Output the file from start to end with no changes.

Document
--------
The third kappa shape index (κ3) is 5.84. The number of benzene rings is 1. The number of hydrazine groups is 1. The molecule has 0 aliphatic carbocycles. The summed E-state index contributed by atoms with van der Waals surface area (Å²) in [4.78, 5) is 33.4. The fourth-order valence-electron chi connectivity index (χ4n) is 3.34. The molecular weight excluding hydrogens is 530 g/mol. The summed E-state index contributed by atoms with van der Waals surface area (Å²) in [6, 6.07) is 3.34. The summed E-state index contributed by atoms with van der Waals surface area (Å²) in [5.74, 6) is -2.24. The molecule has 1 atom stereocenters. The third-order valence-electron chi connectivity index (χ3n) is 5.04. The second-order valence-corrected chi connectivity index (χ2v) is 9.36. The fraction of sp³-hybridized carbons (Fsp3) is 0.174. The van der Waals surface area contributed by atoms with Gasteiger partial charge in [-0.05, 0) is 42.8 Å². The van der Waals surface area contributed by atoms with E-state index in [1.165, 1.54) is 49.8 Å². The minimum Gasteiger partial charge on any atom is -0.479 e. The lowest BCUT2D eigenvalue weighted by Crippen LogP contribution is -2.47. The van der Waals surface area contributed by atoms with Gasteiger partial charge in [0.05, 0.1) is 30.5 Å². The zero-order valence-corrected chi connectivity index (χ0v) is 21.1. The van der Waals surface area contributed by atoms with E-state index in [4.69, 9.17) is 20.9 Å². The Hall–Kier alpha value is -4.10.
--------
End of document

The third kappa shape index (κ3) is 5.84. The number of benzene rings is 1. The number of hydrazine groups is 1. The molecule has 0 aliphatic carbocycles. The summed E-state index contributed by atoms with van der Waals surface area (Å²) in [4.78, 5) is 33.4. The fourth-order valence-electron chi connectivity index (χ4n) is 3.34. The molecular weight excluding hydrogens is 530 g/mol. The summed E-state index contributed by atoms with van der Waals surface area (Å²) in [6, 6.07) is 3.34. The summed E-state index contributed by atoms with van der Waals surface area (Å²) in [5.74, 6) is -2.24. The molecule has 1 atom stereocenters. The third-order valence-electron chi connectivity index (χ3n) is 5.04. The second-order valence-corrected chi connectivity index (χ2v) is 9.36. The fraction of sp³-hybridized carbons (Fsp3) is 0.174. The van der Waals surface area contributed by atoms with Gasteiger partial charge in [-0.05, 0) is 42.8 Å². The van der Waals surface area contributed by atoms with E-state index in [1.165, 1.54) is 49.8 Å². The minimum Gasteiger partial charge on any atom is -0.479 e. The lowest BCUT2D eigenvalue weighted by Crippen LogP contribution is -2.47. The van der Waals surface area contributed by atoms with Gasteiger partial charge in [0.05, 0.1) is 30.5 Å². The zero-order valence-corrected chi connectivity index (χ0v) is 21.1. The van der Waals surface area contributed by atoms with E-state index in [4.69, 9.17) is 20.9 Å². The Hall–Kier alpha value is -4.10.